I have curated the current season of the Massachusetts Multicultural Film Festival at UMass Amherst focusing on the theme “Indigeneities.” Over the past decade, Indigenous cinema has emerged from geographically-scattered and locally-based production centers to become part of a globally-linked media network with increasing reach and transnational presence. “Indigeneities” will explore how contemporary Indigenous filmmakers and media artists leverage moving image forms to directly address the politics of identity and representation. The films screened this season address Indigeneity, or Indigenous identity, through a range of cinematic genres– animation and 16mm film; hybrid documentary and feminist philosophy; historical reenactment and science fiction – both engaging and challenging the dominant mainstream media forms. The festival will feature films and media artworks by Zacarias Kunuk, Danis Goulet, Vick Quezada, Sky Hopinka, Tracey Moffet, Rhayne Vermette, Aleksei Vakhrushev, and a special lecture by Ng’endo Mukii. Please refer to the schedule for more information on how to access the films and videos online
Survivance: Arnait Video Productions is now on view at Hallwalls Contemporary Art Center in Buffalo, NY through December 23. Survivance: Arnait Video Productions celebrates the 30th anniversary of the Igloolik, Nunavut-based women’s media collective, Arnait Video Productions (AVP). The exhibition includes videos, installation, mixed media sculpture and fiber works spanning AVP’s career.
Gerald Vizenor’s defines survivance as an active sense of presence, the continuance of native stories, not a mere reaction, or a survivable name. The exhibition explores how AVP have utilized communication technologies to reconnect to lost traditions & give voice to contemporary issues of urgency, while also celebrating the range & depth of AVP’s artistry.
AVP was formed in in 1991 by Madeline Ivalu, Susan Avingaq, Martha Makkar, Mathilda Hanniliaq & Marie-Hélène Cousineau. Their films & videos have focused on themes ranging from post-contact family life & the transmission of oral traditions to vital contemporary issues such as youth suicide, climate change & environmental destruction from mining. AVP has engaged a range of genres to depict Inuit life including historical reenactment, animation & mixed media artworks.
Survivance: Arnait Video Productions is curated by Laura McGough
Art Jones: Disidentifications, a show I curated for the Heter Art Gallery at UMass Amherst, is now on view.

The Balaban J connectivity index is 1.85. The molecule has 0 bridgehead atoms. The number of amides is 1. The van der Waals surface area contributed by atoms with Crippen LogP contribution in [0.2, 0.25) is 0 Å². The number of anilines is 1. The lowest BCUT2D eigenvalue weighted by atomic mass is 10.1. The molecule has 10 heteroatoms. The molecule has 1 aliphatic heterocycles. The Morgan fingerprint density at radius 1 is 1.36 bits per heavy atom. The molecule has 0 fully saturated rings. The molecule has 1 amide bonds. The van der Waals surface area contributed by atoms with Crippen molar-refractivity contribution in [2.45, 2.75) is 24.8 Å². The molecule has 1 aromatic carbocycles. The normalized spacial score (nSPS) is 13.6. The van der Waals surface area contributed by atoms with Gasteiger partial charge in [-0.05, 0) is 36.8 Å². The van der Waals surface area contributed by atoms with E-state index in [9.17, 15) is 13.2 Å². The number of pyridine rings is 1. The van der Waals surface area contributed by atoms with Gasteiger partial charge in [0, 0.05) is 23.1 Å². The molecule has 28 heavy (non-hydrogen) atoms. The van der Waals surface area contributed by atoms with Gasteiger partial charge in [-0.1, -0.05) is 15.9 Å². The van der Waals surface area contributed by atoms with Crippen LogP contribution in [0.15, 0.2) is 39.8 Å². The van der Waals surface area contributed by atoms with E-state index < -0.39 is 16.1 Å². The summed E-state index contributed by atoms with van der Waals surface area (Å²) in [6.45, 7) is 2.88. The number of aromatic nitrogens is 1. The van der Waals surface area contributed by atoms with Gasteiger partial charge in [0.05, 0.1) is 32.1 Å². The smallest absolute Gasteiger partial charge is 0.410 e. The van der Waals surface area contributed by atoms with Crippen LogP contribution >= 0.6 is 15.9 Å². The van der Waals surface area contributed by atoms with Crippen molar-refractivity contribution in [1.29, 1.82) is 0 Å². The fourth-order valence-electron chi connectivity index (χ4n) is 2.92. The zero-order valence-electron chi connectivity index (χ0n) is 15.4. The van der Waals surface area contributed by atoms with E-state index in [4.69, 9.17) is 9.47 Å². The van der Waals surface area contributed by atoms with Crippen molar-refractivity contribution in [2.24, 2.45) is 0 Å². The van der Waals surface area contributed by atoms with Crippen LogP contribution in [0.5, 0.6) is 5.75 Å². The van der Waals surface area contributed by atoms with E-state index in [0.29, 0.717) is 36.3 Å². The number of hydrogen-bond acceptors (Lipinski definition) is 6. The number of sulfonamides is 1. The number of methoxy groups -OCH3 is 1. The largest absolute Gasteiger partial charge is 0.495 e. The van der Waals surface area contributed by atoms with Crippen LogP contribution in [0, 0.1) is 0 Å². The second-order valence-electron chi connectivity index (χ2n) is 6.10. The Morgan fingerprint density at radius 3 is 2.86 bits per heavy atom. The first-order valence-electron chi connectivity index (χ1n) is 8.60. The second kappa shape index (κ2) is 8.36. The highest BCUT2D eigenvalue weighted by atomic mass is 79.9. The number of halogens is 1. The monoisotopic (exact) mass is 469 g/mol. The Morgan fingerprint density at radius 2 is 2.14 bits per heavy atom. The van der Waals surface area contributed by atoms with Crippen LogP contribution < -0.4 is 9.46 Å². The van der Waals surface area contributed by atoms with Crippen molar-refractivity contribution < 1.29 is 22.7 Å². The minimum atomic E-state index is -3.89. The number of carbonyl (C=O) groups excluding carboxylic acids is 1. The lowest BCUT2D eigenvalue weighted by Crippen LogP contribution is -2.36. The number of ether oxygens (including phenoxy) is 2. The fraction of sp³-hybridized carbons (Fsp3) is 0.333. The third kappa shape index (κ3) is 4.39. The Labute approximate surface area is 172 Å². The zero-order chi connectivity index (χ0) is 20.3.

Art Jones: Disidentifications celebrates the 30-year career of artist, Art Jones. Working across film, video, live media performance, and 3-D printed sculptures, Jones’ explores how social information is both transmitted and received. Experimentation with traditional media forms through the manipulation of image, sound, text, and data is a key component in this exploration. In the early 1990s, Jones developed a unique visual hip hop aesthetic that translated the aural qualities of rap music to moving images. In a series of three videos addressing the early hip hop music scene, Jones introduced video noise, rapid-fire repetitive editing, and image distortion to the traditional documentary format. Two of these videos, Media Assassin (1990) and Know Your Enemy (1991) are included in the exhibition. With Fell on Financial Crisis (2018), Jones’ returned to the documentary format, this time producing a karaoke-style video that remixes footage from Operation Wall Street and the French yellow vest economic protests with lyrics from “Fell on Black Days” by Soundgarden. Other recent videos playfully examine the interplay between moving image, audio, and text. Afro-Futurist Vernacular (2019), for example, explores the poetic possibilities of mis-translation as a computerized Siri-like voice misreads the lyrics to “Earth People” by Dr. Octagon (aka Kool Keith). The exhibition also features blue/lives (2018-2021), a moving series of 3D-printed topological sculptures that map the sites of fatal encounter between unarmed civilians and law enforcement in the United States.
Art Jones’s multimedia, video, and installation work has been exhibited in the U.S. and internationally at venues such as Ars Electronica, MOMA, Tate Gallery, Jamaica Center for Arts and Learning and LA Freewaves, among others. He works in a variety of old and new media interfaces and continues to perform at various locations. He is from the Bronx, New York, and lives in New York City.
Art Jones: Disidentifications will open for viewing with special evening hours on Thursday, September 23, 2021, from 4:00-6:00 p.m. A closing event, featuring a live video performance by Art Jones, will take place at the Studio Arts Building at UMass Amherst on Friday, October 22 at 6:00 p.m.
“Vegetal filmmaking is not concerned with the thematic or symbolic use of plants in cinema, What it aims at, instead, is the incorporation of the perspective of plant-thinking as a structural mechanism for the production of images.” Graig Uhlin, “Plant-Thinking with Film: Reed, Branch, Flower.”
As part of my research into the materiality of film conducted during a virtual summer residency with Project:Soils, I am creating a number of Arbor Film Loops. Found footage film stock is looped around trees and left to the elements to naturally alter. As rain and elements degrade and sunshine illuminates the filmstrip, twigs, leaves and branches become part of the image.
The Arbor Film Loops are meant to be experienced live, in-person, as cinema, but are also documented in photographs and short video clips.
Arbor Film Loop No, 1, Berkeley Springs, West Virginia, June 2021 featuring The Kirtland’s Warbler, 16mm color, produced by Walter and Myrna Berlet.
I’ll be moderating a panel on Speculative Futures in conjunction with Armando Lopez-Bircann’s solo exhibition, Arma the Oracle: Extended Reality (XR) at Transformer Gallery in Washington, DC.